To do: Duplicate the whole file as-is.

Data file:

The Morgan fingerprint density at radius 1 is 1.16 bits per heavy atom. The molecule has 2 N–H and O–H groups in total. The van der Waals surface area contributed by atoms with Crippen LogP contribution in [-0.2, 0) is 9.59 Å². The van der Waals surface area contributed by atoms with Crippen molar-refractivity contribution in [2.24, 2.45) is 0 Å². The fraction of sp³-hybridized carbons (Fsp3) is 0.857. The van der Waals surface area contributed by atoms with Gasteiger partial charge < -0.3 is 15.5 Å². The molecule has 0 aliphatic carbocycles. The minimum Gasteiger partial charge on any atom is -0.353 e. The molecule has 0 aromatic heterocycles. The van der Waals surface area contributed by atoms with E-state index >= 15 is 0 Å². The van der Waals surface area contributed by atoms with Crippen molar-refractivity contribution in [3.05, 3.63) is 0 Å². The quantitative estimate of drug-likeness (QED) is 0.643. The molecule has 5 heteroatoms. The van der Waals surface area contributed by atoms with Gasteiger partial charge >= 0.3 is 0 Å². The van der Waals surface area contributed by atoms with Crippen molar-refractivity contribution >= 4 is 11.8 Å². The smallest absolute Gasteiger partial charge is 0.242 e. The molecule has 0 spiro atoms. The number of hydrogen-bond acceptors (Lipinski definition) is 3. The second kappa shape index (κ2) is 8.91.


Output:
The Morgan fingerprint density at radius 1 is 1.16 bits per heavy atom. The molecule has 2 N–H and O–H groups in total. The van der Waals surface area contributed by atoms with Crippen LogP contribution in [-0.2, 0) is 9.59 Å². The van der Waals surface area contributed by atoms with Crippen molar-refractivity contribution in [2.24, 2.45) is 0 Å². The fraction of sp³-hybridized carbons (Fsp3) is 0.857. The van der Waals surface area contributed by atoms with Gasteiger partial charge < -0.3 is 15.5 Å². The molecule has 0 aliphatic carbocycles. The minimum Gasteiger partial charge on any atom is -0.353 e. The molecule has 0 aromatic heterocycles. The van der Waals surface area contributed by atoms with E-state index >= 15 is 0 Å². The van der Waals surface area contributed by atoms with Crippen molar-refractivity contribution in [3.05, 3.63) is 0 Å². The quantitative estimate of drug-likeness (QED) is 0.643. The molecule has 5 heteroatoms. The van der Waals surface area contributed by atoms with Gasteiger partial charge >= 0.3 is 0 Å². The van der Waals surface area contributed by atoms with Crippen molar-refractivity contribution >= 4 is 11.8 Å². The smallest absolute Gasteiger partial charge is 0.242 e. The molecule has 0 spiro atoms. The number of hydrogen-bond acceptors (Lipinski definition) is 3. The second kappa shape index (κ2) is 8.91.